The new tax plan, in my opinion, is not overly significant.
From an economic standpoint, since other nations have lower corporate tax rates, there is a competitive logic to lowering our corporate tax rate, which this bill does.
The problem with this bill, from a Democratic standpoint, is that most of this benefit goes to the owners of large corporations, the wealthy, and thus exacerbates the existing income inequality in the U.S. To ease the pain, there are also modest tax cuts for individuals. However, as the bill is written, tax breaks for individuals go away in 2018, whereas the corporate cuts are permanent.
The priority here is clear – businesses over individuals.
In addition, the bill adds about $1.5 trillion to the deficit over a 10-year period, which is bad news for Republicans, Democrats, and anyone else who will be paying back that debt over the coming decades. Still, $1.5 trillion over a decade is only about $150 billion per year. Last year’s deficit was $667 billion (actually, it was 1 billion less than that, but I can’t bring myself to type the third 6) – so all else equal, the amount borrowed because of this new tax bill increases our borrowing by a bit less than 25%.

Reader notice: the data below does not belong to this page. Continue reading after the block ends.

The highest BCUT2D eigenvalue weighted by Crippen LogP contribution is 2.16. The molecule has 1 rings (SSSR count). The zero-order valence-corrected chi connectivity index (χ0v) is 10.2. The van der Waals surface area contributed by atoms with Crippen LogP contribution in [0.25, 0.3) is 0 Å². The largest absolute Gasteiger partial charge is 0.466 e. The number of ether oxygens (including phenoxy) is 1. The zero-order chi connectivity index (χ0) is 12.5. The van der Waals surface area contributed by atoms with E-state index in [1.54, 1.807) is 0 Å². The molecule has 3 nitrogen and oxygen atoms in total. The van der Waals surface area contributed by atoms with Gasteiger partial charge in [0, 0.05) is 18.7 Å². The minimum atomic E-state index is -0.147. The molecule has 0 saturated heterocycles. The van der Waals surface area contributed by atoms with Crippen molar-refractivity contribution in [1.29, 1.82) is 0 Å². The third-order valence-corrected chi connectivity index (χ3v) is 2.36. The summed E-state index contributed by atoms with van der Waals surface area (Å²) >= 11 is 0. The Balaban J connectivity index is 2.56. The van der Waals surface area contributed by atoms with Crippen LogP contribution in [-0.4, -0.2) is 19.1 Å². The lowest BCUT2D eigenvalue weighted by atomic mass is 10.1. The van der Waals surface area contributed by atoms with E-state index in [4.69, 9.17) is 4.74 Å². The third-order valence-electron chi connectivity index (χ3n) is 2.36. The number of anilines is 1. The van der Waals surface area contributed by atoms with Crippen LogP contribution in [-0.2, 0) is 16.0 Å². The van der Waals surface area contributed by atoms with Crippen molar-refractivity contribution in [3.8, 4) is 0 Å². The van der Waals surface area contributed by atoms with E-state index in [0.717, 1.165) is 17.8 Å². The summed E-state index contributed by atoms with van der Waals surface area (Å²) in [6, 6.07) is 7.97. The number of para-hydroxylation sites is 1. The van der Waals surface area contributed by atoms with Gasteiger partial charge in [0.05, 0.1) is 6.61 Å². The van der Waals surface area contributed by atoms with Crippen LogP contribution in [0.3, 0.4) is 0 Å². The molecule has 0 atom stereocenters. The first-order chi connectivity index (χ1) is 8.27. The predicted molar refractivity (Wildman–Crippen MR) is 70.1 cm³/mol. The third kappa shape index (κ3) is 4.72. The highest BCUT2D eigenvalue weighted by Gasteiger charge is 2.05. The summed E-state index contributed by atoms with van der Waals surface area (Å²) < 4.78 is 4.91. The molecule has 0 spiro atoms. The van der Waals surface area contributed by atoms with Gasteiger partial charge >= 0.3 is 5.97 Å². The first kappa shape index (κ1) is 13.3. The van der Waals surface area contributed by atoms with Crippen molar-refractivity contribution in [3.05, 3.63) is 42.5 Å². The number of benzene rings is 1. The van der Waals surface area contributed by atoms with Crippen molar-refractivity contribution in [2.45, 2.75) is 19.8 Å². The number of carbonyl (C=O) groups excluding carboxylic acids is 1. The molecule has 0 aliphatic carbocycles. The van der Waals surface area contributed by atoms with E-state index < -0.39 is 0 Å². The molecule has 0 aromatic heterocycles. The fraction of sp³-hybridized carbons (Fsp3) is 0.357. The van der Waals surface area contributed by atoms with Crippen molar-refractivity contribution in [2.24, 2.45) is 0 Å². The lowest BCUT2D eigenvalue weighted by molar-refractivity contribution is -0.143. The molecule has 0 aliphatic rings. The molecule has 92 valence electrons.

I am not in favor of adding to the deficit, but this bill doesn’t turn us from a nation of savers into a nation of debtors. It turns us from a nation of debtors to a nation of slightly-worse debtors.
In addition, the elimination of the Obamacare tax penalty for those who go without health insurance is also less of a big deal than the press makes it out to be. The real penalty for not having health insurance is death, disease, or bankruptcy due to insurmountable medical bills. The CBO estimates that next year, 4 million people would drop health insurance if they no longer faced a tax penalty for doing so, and that in 10 years that number would rise to 13 million.
However, other data firms disagree. S&P Global Analytics argues that in 10 years that number will have rise to between 3 and 5 million. This new tax bill is certainly a negative for Obamacare, but given that Republicans control all 3 branches of government, I think Democrats can say that ‘it could have been worse.’ In addition, the tax penalty may very well be re-instituted the next time Democrats have the chance.
Overall, I think the tax plan adds a bit of stimulus to the stock market (which may have already been priced in), and unfortunately adds to the deficit for future Americans to pay, but it is overall a pretty big ‘yawn’ in terms of economic impact. Economic activity in our country is almost $17 trillion dollars per year, and with $150 billion of annual new fiscal stimulus, this bill adds less than 1% of fiscal stimulus to that number. It is probably more impactful for Wall Street than Main Street.
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GDP numbers (BEA)
CBO estimates are different than others regarding Obamacare mandate changes (CNN Money)
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